Travellers from SADC countries (Southern African Development Community) do not require visas, only a passport. South Africans must travel using their South African passport. Children under 18 required their unabrdiged birth certificates; and if not travelling with both birth parents extra documentation is required (beyond the scope of this writeup!). You'll first need your travel documents to get through immigration at Durban Harbour in order to board the ship. Passports are taken from you at the start of the cruise, and returned on the last full day of the cruise (delivered to us personally by our cabin steward, and not left unattended, and we signed that we had received them; or alternatively collected from guest services at 23h00). During the disembarkation process you naturally need your travel documents to get through immigration back into South Africa, so you need to keep your passport on you, rather than placing it in your main luggage.

Sunsets & Electricity

On the first evening it was overcast, not allowing for great photos. But on both the 2nd and 3rd nights we were treated to spectacular sunsets, and wandered around deck 14 testing different angles to try take the perfect photo. There was friendly banter between ourselves and other passengers about the beautiful sunset, and offering to take photos of each other's group - and naturally there were some stunning ladies modelling along the handrail. About 5m before the sun set on the third night we cruised through a threatening but beautiful electric storm; and whilst on top deck mulled over whether this posed any danger to us, and where the safest spot was to stand. Ultimately, we took refuge in our cabin, turned the lights off, and watched the dramatic lightning strikes.

Disembarkation

On the last evening I put on shorts and a t-shirt, packed my luggage but left out my toothpaste, toothbrush, floss and pyjamas; as I'd need them before I pick up my luggage at the Port of Durban. I'd keep those in my backpack. Since I only had shorts and a t-shirt I was not smart enough to go to the formal restaurants, and had supper at the buffet. I handed back the adaptor plug I'd borrowed from reception, and got my USD35 deposit back. I also settled my bill - it is important to settle your bill, even if it's in credit, as anything owed or being owed will result in you not being able to exit the ship. My luggage labels were light blue, and I attached one to my suitcase which I wanted to be carried off the ship by the crew. It wasn't necessary to attach luggage labels to my hand luggage, but as a precautionary measure I did so anyway. Before I went to bed, I left my suitcase, which I wanted carried off by the crew, outside my door (this must be done before before 00h30; otherwise the crew wont take it offboard for you). After disembarking we collected our luggage from the terminal in the Port of Durban, finding it amongst the group of luggage which had light blue labels.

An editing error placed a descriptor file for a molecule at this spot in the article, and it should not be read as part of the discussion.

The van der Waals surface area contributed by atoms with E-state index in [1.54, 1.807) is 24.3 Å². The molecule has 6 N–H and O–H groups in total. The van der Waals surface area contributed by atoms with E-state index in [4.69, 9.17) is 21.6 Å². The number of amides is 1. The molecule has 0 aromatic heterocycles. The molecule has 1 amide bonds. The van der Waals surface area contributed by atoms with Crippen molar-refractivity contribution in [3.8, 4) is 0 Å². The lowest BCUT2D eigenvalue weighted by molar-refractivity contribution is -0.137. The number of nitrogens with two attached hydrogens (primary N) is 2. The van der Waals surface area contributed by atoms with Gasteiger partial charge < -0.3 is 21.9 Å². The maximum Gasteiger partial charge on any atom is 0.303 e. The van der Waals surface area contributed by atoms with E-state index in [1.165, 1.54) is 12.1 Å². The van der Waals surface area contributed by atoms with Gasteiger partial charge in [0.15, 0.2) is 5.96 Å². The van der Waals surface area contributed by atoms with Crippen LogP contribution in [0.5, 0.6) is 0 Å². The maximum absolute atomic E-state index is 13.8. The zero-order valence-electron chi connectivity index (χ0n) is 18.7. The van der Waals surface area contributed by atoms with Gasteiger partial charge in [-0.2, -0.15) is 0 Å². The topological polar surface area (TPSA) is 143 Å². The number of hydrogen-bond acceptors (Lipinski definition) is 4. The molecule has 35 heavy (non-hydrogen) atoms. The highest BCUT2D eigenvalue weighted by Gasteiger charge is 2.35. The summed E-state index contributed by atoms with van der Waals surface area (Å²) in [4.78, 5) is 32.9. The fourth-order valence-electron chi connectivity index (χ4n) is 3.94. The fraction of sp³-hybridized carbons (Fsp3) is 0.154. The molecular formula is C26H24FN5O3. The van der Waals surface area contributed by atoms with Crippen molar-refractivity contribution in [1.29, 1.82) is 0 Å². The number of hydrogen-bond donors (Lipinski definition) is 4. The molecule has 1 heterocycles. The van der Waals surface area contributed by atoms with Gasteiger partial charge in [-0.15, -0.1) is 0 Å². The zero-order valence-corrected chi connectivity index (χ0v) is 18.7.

If you are disabled and require assistance in getting off the ship, you should meet in the morning at the Golden Bar on decks 6.

Durban Harbour's Rubbish Dump

Harbours, in general, are unattractive; and Durban Harbour is no exception. Look at the mess in the water. Watching the screws of the ship churn up the rubbish in the harbour, as the ship leaves, is rather depressing - like taking a trip to a rubbish dump. Come on Durban - you can do better!

Rubbish in the water at Durban Harbour, with flats in the background, and long-term parking